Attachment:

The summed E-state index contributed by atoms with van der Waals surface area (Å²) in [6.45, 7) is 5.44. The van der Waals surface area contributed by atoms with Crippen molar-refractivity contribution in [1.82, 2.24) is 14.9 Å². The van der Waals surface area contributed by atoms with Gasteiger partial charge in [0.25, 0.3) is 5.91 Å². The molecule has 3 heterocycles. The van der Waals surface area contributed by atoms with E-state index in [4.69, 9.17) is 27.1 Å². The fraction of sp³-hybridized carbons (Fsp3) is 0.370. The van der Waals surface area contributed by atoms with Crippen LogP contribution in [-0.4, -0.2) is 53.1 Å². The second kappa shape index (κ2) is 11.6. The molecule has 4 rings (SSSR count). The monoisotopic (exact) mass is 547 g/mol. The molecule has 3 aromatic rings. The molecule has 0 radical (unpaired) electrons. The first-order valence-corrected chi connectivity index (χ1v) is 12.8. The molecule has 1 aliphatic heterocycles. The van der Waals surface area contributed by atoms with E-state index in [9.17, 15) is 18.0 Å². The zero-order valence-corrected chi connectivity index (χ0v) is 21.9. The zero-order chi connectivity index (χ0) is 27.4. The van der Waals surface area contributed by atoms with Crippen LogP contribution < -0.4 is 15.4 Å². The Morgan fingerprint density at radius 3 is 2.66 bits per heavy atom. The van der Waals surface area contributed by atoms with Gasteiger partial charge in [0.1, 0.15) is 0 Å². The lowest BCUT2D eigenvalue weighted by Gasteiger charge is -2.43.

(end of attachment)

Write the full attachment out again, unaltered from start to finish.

The summed E-state index contributed by atoms with van der Waals surface area (Å²) in [6.45, 7) is 5.44. The van der Waals surface area contributed by atoms with Crippen molar-refractivity contribution in [1.82, 2.24) is 14.9 Å². The van der Waals surface area contributed by atoms with Gasteiger partial charge in [0.25, 0.3) is 5.91 Å². The molecule has 3 heterocycles. The van der Waals surface area contributed by atoms with E-state index in [4.69, 9.17) is 27.1 Å². The fraction of sp³-hybridized carbons (Fsp3) is 0.370. The van der Waals surface area contributed by atoms with Crippen LogP contribution in [-0.4, -0.2) is 53.1 Å². The second kappa shape index (κ2) is 11.6. The molecule has 4 rings (SSSR count). The monoisotopic (exact) mass is 547 g/mol. The molecule has 3 aromatic rings. The molecule has 0 radical (unpaired) electrons. The first-order valence-corrected chi connectivity index (χ1v) is 12.8. The molecule has 1 aliphatic heterocycles. The van der Waals surface area contributed by atoms with E-state index in [9.17, 15) is 18.0 Å². The zero-order valence-corrected chi connectivity index (χ0v) is 21.9. The zero-order chi connectivity index (χ0) is 27.4. The van der Waals surface area contributed by atoms with Crippen LogP contribution < -0.4 is 15.4 Å². The Morgan fingerprint density at radius 3 is 2.66 bits per heavy atom. The van der Waals surface area contributed by atoms with Gasteiger partial charge in [0.1, 0.15) is 0 Å². The lowest BCUT2D eigenvalue weighted by Gasteiger charge is -2.43.